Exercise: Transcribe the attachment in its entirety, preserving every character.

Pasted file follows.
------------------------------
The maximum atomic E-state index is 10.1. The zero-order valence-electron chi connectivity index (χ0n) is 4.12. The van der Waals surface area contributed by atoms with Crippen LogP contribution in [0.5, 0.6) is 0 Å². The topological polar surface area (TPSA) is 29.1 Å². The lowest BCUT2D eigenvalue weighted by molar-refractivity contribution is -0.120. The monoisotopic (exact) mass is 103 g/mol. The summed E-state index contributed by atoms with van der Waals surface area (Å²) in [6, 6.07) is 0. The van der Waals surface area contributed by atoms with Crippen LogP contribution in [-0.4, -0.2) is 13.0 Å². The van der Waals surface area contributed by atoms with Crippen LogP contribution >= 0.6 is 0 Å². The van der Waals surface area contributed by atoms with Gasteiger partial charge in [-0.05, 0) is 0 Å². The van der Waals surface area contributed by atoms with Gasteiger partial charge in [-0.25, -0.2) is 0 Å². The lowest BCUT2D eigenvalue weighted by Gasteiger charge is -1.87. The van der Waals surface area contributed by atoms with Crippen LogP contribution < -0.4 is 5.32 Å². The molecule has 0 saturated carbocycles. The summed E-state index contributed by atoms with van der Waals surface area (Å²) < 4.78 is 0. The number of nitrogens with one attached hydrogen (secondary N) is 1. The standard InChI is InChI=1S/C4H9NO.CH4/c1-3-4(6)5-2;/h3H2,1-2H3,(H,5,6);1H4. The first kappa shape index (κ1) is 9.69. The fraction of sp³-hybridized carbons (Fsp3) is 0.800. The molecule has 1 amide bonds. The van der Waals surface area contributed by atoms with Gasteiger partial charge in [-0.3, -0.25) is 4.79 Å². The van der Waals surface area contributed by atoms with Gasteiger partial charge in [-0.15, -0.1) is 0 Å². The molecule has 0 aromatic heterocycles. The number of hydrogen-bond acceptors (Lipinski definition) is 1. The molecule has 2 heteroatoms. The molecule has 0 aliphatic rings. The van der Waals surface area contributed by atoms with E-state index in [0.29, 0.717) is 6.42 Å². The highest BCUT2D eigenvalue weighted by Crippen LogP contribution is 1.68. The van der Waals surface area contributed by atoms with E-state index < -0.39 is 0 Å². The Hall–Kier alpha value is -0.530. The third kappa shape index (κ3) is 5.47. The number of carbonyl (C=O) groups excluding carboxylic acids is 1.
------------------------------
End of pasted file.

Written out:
The maximum atomic E-state index is 10.1. The zero-order valence-electron chi connectivity index (χ0n) is 4.12. The van der Waals surface area contributed by atoms with Crippen LogP contribution in [0.5, 0.6) is 0 Å². The topological polar surface area (TPSA) is 29.1 Å². The lowest BCUT2D eigenvalue weighted by molar-refractivity contribution is -0.120. The monoisotopic (exact) mass is 103 g/mol. The summed E-state index contributed by atoms with van der Waals surface area (Å²) in [6, 6.07) is 0. The van der Waals surface area contributed by atoms with Crippen LogP contribution in [-0.4, -0.2) is 13.0 Å². The van der Waals surface area contributed by atoms with Crippen LogP contribution >= 0.6 is 0 Å². The van der Waals surface area contributed by atoms with Gasteiger partial charge in [-0.05, 0) is 0 Å². The van der Waals surface area contributed by atoms with Gasteiger partial charge in [-0.25, -0.2) is 0 Å². The lowest BCUT2D eigenvalue weighted by Gasteiger charge is -1.87. The van der Waals surface area contributed by atoms with Crippen LogP contribution < -0.4 is 5.32 Å². The molecule has 0 saturated carbocycles. The summed E-state index contributed by atoms with van der Waals surface area (Å²) < 4.78 is 0. The number of nitrogens with one attached hydrogen (secondary N) is 1. The standard InChI is InChI=1S/C4H9NO.CH4/c1-3-4(6)5-2;/h3H2,1-2H3,(H,5,6);1H4. The first kappa shape index (κ1) is 9.69. The fraction of sp³-hybridized carbons (Fsp3) is 0.800. The molecule has 1 amide bonds. The van der Waals surface area contributed by atoms with Gasteiger partial charge in [-0.3, -0.25) is 4.79 Å². The van der Waals surface area contributed by atoms with Gasteiger partial charge in [-0.15, -0.1) is 0 Å². The molecule has 0 aromatic heterocycles. The number of hydrogen-bond acceptors (Lipinski definition) is 1. The molecule has 2 heteroatoms. The molecule has 0 aliphatic rings. The van der Waals surface area contributed by atoms with E-state index in [0.29, 0.717) is 6.42 Å². The highest BCUT2D eigenvalue weighted by Crippen LogP contribution is 1.68. The van der Waals surface area contributed by atoms with E-state index < -0.39 is 0 Å². The Hall–Kier alpha value is -0.530. The third kappa shape index (κ3) is 5.47. The number of carbonyl (C=O) groups excluding carboxylic acids is 1.